JPMorgan Chase & Co (JPM.N) is gradually introducing a digital mortgage platform where customers can apply online and track applications by mobile phone.
The tools will allow customers to submit and sign documents online and exchange messages with bank staff and real-estate agents so loans can close more quickly and easily, consumer mortgage chief Mike Weinbach said in an interview.
“This platform will allow us to be where more of our customers are, which is online and on their phones,” Weinbach said. “It is more efficient for customers and for us.”
One of the country’s foremost nonprofit legal advocacy groups for whistleblowers has taken up the cause of former JPMorgan Chase broker Johnny Burris who was fired after refusing to put his elderly clients into the bank’s own high-priced products.
The Government Accountability Project, which has represented Edward Snowden and other prominent tipsters, filed an appeal of a Department of Labor decision to uphold the bank’s termination of Burris in 2013. That same decision, issued last month, also found that the bank did retaliate against Burris, who’s now an RIA based in Surprise, Arizona.
JPMorgan drew the largest SEC fine of 2015, $307 million, for inappropriately pushing its own products, three years after Burris provided the commission with more than a thousand pages of documents and secret recordings supporting his allegations. Burris also accuses several of his managers of lying under oath or omitting material facts during a FINRA arbitration case.
Wow! Anything for a buck by the bankster!
For some people, jury duty is a dreaded American civic obligation. Now, JPMorgan Chase is adding another unwelcome element: banking fees.
In a handful of jurisdictions, the biggest U.S. bank by assets has taken over administration of the juror-compensation system, issuing debit cards instead of the age-old system of paper checks.
In addition to the juror pay, the cards also come loaded with fees — for balance inquiries, for inactivity, for using non-Chase ATMs, for charges with insufficient funds and for cash or check issuance. The funds become impossible to withdraw from an ATM once the balance falls below $20, and in at least one jurisdiction — Washington, D.C. — there are no Chase branches or ATMs within 90 miles (145 kilometers), ensuring the funds will eventually be frittered away to the bank.
A U.S. appeals court on Wednesday revived three private antitrust lawsuits accusing JPMorgan Chase & Co (JPM.N) of rigging a market for silver futures contracts traded on COMEX.
The 2nd U.S. Circuit Court of Appeals in New York said a lower court judge held hedge fund manager Daniel Shak and two other traders to an excessively high legal standard when deciding last June 29 to dismiss their complaints.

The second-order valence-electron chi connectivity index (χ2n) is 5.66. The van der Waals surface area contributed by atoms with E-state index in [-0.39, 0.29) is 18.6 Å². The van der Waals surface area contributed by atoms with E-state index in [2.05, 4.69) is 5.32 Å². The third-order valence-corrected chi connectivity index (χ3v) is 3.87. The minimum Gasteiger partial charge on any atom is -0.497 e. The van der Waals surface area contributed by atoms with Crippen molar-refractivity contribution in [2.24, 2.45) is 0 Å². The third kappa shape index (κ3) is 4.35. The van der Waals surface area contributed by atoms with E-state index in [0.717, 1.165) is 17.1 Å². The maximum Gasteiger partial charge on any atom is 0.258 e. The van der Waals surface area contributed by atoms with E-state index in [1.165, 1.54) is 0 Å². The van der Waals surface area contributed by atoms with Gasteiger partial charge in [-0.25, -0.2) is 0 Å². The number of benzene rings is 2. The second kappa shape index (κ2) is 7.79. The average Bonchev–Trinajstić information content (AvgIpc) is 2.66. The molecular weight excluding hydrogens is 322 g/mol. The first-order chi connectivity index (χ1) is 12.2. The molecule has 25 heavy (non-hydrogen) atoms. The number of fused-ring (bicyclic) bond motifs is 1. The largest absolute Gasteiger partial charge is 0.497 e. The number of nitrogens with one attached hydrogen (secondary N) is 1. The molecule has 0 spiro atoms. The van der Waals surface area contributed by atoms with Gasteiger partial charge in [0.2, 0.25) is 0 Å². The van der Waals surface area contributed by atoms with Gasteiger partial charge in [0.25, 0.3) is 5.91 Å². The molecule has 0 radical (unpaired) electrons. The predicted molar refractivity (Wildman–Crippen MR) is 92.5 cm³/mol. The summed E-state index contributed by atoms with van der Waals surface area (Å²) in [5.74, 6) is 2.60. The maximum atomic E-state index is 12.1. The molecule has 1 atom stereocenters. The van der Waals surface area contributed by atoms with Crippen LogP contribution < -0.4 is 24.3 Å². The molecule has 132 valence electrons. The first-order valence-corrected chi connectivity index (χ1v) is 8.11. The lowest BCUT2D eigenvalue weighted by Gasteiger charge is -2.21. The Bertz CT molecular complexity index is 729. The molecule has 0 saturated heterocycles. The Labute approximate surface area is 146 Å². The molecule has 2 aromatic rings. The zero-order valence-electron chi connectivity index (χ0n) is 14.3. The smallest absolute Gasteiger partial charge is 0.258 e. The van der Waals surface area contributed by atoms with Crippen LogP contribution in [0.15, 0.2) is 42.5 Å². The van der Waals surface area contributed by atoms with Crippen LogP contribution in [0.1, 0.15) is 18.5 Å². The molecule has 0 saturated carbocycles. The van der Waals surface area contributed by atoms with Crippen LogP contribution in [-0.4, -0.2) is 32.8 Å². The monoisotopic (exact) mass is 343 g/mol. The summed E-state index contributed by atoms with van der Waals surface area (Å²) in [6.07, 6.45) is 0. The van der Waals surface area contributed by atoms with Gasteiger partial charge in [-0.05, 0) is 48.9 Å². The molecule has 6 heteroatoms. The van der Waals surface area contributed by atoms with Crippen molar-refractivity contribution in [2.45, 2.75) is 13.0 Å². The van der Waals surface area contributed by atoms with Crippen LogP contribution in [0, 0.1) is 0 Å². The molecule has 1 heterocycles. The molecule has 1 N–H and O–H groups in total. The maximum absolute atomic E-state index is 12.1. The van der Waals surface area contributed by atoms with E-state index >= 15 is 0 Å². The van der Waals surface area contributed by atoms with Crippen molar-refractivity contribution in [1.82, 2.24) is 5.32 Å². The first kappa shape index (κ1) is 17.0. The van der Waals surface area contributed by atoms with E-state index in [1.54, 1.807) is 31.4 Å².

Shak, Mark Grumet and Thomas Wacker accused the largest U.S. bank of having in late 2010 and early 2011 placed artificial bids on the trading floor, harangued staff at metals market COMEX to obtain prices it wanted, and made misrepresentations to a committee that set settlement prices.
JPMorgan Chase disclosed Wednesday that it reached a final settlement agreement with Lehman Brothers, ending the failed investment bank’s lawsuit over claims that JPMorgan illegally siphoned billions of dollars from Lehman before its collapse.
JPMorgan Chase’s final settlement payout checks in at well above $2 billion.
According to a filing with the Securities and Exchange Commission, JPMorgan Chase will pay an additional $797.5 million to Lehman Brothers to settle all remaining “lawsuits, claims, objections and other disputes” brought by Lehman Brothers after its collapse.
The settlement ends Lehman Brothers claims against JPMorgan Chase.
JPMorgan Chase & Co. has been sued by a participant in its 401(k) plan for allegedly causing employees to pay millions of dollars in excessive fees through a scheme motivated by “self-interest.”
The plaintiff claims JPMorgan, as well as various board and committee members with oversight of the $21 billion retirement plan, breached their fiduciary duties by, among other things, retaining proprietary mutual funds from the bank and affiliate companies for several years, despite the availability of nearly identical, lower-cost and better-performing funds.
The U.S. Department of Labor on Wednesday filed a lawsuit againstJPMorgan claiming the bank engaged in pay discrimination against women.
The department in a complaint filed with an administrative judge said New York-based JPMorgan has paid at least 93 women in four different job categories less than comparable male coworkers over the last five years.
The complaint is available at http://src.bna.com/lvt .